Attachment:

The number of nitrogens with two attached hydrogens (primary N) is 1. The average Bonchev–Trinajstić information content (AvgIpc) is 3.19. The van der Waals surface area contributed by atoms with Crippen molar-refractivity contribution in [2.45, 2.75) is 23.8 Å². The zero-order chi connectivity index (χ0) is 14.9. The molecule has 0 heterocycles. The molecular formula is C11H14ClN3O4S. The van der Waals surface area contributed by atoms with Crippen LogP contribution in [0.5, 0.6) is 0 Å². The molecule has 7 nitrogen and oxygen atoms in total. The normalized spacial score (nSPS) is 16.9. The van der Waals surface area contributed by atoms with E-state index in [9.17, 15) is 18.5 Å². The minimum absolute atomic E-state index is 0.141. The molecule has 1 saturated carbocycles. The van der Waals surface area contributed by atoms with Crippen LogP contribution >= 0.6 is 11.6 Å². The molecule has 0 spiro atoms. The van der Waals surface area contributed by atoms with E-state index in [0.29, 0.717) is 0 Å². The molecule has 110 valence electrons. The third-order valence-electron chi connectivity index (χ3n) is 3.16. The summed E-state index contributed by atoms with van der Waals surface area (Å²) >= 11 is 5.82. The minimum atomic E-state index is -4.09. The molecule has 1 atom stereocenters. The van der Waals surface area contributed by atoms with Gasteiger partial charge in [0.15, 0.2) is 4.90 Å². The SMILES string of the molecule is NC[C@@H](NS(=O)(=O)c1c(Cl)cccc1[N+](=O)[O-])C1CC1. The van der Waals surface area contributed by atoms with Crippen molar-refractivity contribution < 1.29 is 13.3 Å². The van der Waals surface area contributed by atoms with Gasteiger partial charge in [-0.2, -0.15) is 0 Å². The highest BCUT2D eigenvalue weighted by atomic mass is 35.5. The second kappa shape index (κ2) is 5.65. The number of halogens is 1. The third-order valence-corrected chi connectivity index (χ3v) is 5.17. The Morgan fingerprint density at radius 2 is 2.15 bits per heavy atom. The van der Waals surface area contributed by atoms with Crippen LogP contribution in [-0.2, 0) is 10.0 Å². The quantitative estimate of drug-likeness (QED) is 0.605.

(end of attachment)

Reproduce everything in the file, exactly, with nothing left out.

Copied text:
The number of nitrogens with two attached hydrogens (primary N) is 1. The average Bonchev–Trinajstić information content (AvgIpc) is 3.19. The van der Waals surface area contributed by atoms with Crippen molar-refractivity contribution in [2.45, 2.75) is 23.8 Å². The zero-order chi connectivity index (χ0) is 14.9. The molecule has 0 heterocycles. The molecular formula is C11H14ClN3O4S. The van der Waals surface area contributed by atoms with Crippen LogP contribution in [0.5, 0.6) is 0 Å². The molecule has 7 nitrogen and oxygen atoms in total. The normalized spacial score (nSPS) is 16.9. The van der Waals surface area contributed by atoms with E-state index in [9.17, 15) is 18.5 Å². The minimum absolute atomic E-state index is 0.141. The molecule has 1 saturated carbocycles. The van der Waals surface area contributed by atoms with Crippen LogP contribution >= 0.6 is 11.6 Å². The molecule has 0 spiro atoms. The van der Waals surface area contributed by atoms with E-state index in [0.29, 0.717) is 0 Å². The molecule has 110 valence electrons. The third-order valence-electron chi connectivity index (χ3n) is 3.16. The summed E-state index contributed by atoms with van der Waals surface area (Å²) >= 11 is 5.82. The minimum atomic E-state index is -4.09. The molecule has 1 atom stereocenters. The van der Waals surface area contributed by atoms with Gasteiger partial charge in [0.15, 0.2) is 4.90 Å². The SMILES string of the molecule is NC[C@@H](NS(=O)(=O)c1c(Cl)cccc1[N+](=O)[O-])C1CC1. The van der Waals surface area contributed by atoms with Crippen molar-refractivity contribution < 1.29 is 13.3 Å². The van der Waals surface area contributed by atoms with Gasteiger partial charge in [-0.2, -0.15) is 0 Å². The highest BCUT2D eigenvalue weighted by atomic mass is 35.5. The second kappa shape index (κ2) is 5.65. The number of halogens is 1. The third-order valence-corrected chi connectivity index (χ3v) is 5.17. The Morgan fingerprint density at radius 2 is 2.15 bits per heavy atom. The van der Waals surface area contributed by atoms with Crippen LogP contribution in [-0.2, 0) is 10.0 Å². The quantitative estimate of drug-likeness (QED) is 0.605.